On Apr. 27, 2012, the FDA sent warning notices to 10 drug companies manufacturing and distributing dietary supplements that contain dimethylamylamine, also known as DMAA. The FDA cited the companies for marketing the supplements without submitting evidence that the products are safe.
Under law, manufacturers of dietary ingredients are responsible for notifying the FDA within 75 days of marketing their products with evidence that supplements containing new dietary ingredients are safe. "Before marketing products containing DMAA, manufacturers and distributors have a responsibility under the law to provide evidence of the safety of their products. They haven’t done that..." said Daniel Fabricant, PhD, Director of the FDA’s Dietary Supplement Program, in an FDA press release.The FDA warned the pharmaceutical companies that because synthetically-produced DMAA is not a dietary ingredient, it is “not eligible to be used as an active ingredient in dietary supplements.”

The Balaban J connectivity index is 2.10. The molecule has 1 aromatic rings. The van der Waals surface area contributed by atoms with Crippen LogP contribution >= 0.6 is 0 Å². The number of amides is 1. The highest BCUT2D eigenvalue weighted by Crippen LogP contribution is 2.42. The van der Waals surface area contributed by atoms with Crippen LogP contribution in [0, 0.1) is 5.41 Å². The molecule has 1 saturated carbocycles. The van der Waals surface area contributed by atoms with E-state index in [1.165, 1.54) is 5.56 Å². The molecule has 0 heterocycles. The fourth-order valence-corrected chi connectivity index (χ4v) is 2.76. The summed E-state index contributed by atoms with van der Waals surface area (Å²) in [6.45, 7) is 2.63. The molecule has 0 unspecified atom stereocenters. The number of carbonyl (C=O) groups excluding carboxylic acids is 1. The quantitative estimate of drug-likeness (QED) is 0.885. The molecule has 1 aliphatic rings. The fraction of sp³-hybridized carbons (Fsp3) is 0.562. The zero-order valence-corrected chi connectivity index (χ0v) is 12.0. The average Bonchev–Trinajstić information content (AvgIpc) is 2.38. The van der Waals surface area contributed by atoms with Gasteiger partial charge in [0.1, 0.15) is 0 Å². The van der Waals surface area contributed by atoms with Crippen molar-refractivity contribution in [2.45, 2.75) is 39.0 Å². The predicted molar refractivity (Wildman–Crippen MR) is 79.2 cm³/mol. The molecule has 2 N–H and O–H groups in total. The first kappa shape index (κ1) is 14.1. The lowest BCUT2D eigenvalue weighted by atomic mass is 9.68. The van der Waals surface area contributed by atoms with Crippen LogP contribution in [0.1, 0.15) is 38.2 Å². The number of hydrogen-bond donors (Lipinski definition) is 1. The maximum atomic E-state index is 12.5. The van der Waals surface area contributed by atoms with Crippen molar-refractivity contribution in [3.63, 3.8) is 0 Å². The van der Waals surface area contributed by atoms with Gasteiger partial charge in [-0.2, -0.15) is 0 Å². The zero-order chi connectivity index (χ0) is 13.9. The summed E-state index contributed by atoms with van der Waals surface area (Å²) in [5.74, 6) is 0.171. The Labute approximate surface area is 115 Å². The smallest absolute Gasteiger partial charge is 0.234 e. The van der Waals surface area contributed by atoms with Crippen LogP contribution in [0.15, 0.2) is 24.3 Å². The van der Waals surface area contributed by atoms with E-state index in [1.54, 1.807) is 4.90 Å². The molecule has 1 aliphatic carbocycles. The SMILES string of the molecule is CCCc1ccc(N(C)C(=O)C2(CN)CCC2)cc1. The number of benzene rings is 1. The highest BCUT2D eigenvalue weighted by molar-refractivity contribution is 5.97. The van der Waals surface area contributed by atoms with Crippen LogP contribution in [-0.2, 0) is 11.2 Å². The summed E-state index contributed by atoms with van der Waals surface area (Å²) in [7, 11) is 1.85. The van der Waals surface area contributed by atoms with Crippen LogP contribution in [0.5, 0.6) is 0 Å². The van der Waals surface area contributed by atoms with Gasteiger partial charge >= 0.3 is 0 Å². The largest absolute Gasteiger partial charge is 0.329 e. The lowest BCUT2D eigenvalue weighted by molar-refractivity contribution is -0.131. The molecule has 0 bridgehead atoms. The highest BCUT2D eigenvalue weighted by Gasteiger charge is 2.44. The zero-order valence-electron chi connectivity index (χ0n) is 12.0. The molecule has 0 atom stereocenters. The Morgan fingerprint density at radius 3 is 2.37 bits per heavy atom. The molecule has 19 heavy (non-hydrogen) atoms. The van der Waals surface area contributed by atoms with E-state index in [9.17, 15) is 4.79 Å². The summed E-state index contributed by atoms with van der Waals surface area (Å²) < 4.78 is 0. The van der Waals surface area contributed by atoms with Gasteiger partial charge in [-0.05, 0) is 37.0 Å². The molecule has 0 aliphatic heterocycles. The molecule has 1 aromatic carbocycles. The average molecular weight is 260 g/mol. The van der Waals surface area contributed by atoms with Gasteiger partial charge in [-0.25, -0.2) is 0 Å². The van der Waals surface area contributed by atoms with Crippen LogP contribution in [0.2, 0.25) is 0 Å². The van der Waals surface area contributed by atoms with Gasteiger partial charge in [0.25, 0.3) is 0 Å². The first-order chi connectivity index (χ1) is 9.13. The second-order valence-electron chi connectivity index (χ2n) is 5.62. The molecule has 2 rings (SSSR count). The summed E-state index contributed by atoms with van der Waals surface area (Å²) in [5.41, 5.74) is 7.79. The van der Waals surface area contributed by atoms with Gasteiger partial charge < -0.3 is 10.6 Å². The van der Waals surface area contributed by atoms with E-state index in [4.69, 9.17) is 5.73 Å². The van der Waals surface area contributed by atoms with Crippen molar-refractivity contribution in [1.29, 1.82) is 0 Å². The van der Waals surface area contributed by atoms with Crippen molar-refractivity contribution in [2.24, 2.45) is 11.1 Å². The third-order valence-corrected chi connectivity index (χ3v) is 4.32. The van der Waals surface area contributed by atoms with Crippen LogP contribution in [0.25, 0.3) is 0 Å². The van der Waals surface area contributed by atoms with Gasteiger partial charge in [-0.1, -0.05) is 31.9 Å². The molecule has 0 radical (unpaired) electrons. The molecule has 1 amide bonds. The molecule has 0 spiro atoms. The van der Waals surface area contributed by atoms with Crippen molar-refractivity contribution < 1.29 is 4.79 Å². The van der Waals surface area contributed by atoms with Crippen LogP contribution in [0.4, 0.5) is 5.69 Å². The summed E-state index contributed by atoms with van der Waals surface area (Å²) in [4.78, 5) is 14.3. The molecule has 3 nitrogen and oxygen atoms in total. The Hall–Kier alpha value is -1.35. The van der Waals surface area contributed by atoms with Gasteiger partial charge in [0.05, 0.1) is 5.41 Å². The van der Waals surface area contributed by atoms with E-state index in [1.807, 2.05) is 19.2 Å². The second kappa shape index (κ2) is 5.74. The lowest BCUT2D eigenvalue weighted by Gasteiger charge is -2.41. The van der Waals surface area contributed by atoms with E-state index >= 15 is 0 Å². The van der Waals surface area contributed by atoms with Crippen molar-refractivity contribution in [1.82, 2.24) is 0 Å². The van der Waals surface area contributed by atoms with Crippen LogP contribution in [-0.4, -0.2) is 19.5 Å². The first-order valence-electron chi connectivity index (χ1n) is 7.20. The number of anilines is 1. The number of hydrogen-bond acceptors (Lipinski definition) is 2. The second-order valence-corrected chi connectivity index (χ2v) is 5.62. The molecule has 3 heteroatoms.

According to the FDA, DMAA “is known to narrow the blood vessels and arteries, which can elevate blood pressure and may lead to cardiovascular events ranging from shortness of breath and tightening in the chest to heart attack.” Forty-two adverse event reports regarding products containing DMAA have been reported.